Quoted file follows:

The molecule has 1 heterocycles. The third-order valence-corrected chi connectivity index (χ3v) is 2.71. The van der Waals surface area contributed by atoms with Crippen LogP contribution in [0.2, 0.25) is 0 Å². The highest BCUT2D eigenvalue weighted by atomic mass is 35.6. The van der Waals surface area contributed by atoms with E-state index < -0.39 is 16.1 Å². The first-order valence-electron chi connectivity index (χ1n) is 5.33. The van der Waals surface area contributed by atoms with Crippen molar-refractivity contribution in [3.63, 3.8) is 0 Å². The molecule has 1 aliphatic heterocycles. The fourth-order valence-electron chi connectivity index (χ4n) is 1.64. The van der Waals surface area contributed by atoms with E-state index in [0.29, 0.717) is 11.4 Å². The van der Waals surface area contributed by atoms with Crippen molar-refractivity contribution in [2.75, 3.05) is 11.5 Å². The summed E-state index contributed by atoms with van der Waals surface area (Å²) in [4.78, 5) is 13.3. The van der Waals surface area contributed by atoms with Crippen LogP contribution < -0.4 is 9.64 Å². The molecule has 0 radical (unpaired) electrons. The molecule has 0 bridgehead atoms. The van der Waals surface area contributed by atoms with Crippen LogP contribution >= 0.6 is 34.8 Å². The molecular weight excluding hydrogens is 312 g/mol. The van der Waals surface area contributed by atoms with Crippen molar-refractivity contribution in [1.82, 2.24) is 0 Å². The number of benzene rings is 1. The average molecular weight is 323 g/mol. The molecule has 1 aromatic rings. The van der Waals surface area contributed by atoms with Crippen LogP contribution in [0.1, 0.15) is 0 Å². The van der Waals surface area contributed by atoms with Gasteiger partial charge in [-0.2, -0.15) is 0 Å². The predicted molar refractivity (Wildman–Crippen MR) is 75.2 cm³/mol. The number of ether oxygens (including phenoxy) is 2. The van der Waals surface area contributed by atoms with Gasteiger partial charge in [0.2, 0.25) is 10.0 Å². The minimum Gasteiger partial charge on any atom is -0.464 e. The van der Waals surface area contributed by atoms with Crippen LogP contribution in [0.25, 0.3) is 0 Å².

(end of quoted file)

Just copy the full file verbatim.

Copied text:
The molecule has 1 heterocycles. The third-order valence-corrected chi connectivity index (χ3v) is 2.71. The van der Waals surface area contributed by atoms with Crippen LogP contribution in [0.2, 0.25) is 0 Å². The highest BCUT2D eigenvalue weighted by atomic mass is 35.6. The van der Waals surface area contributed by atoms with E-state index < -0.39 is 16.1 Å². The first-order valence-electron chi connectivity index (χ1n) is 5.33. The van der Waals surface area contributed by atoms with Crippen molar-refractivity contribution in [3.63, 3.8) is 0 Å². The molecule has 1 aliphatic heterocycles. The fourth-order valence-electron chi connectivity index (χ4n) is 1.64. The van der Waals surface area contributed by atoms with E-state index in [0.29, 0.717) is 11.4 Å². The van der Waals surface area contributed by atoms with Crippen molar-refractivity contribution in [2.75, 3.05) is 11.5 Å². The summed E-state index contributed by atoms with van der Waals surface area (Å²) in [4.78, 5) is 13.3. The van der Waals surface area contributed by atoms with Crippen LogP contribution < -0.4 is 9.64 Å². The molecule has 0 radical (unpaired) electrons. The molecule has 0 bridgehead atoms. The van der Waals surface area contributed by atoms with Crippen LogP contribution >= 0.6 is 34.8 Å². The molecular weight excluding hydrogens is 312 g/mol. The van der Waals surface area contributed by atoms with Crippen molar-refractivity contribution in [1.82, 2.24) is 0 Å². The number of benzene rings is 1. The average molecular weight is 323 g/mol. The molecule has 1 aromatic rings. The van der Waals surface area contributed by atoms with Crippen LogP contribution in [0.1, 0.15) is 0 Å². The van der Waals surface area contributed by atoms with Gasteiger partial charge in [-0.2, -0.15) is 0 Å². The predicted molar refractivity (Wildman–Crippen MR) is 75.2 cm³/mol. The number of ether oxygens (including phenoxy) is 2. The van der Waals surface area contributed by atoms with Gasteiger partial charge in [0.2, 0.25) is 10.0 Å². The minimum Gasteiger partial charge on any atom is -0.464 e. The van der Waals surface area contributed by atoms with Crippen LogP contribution in [0.25, 0.3) is 0 Å².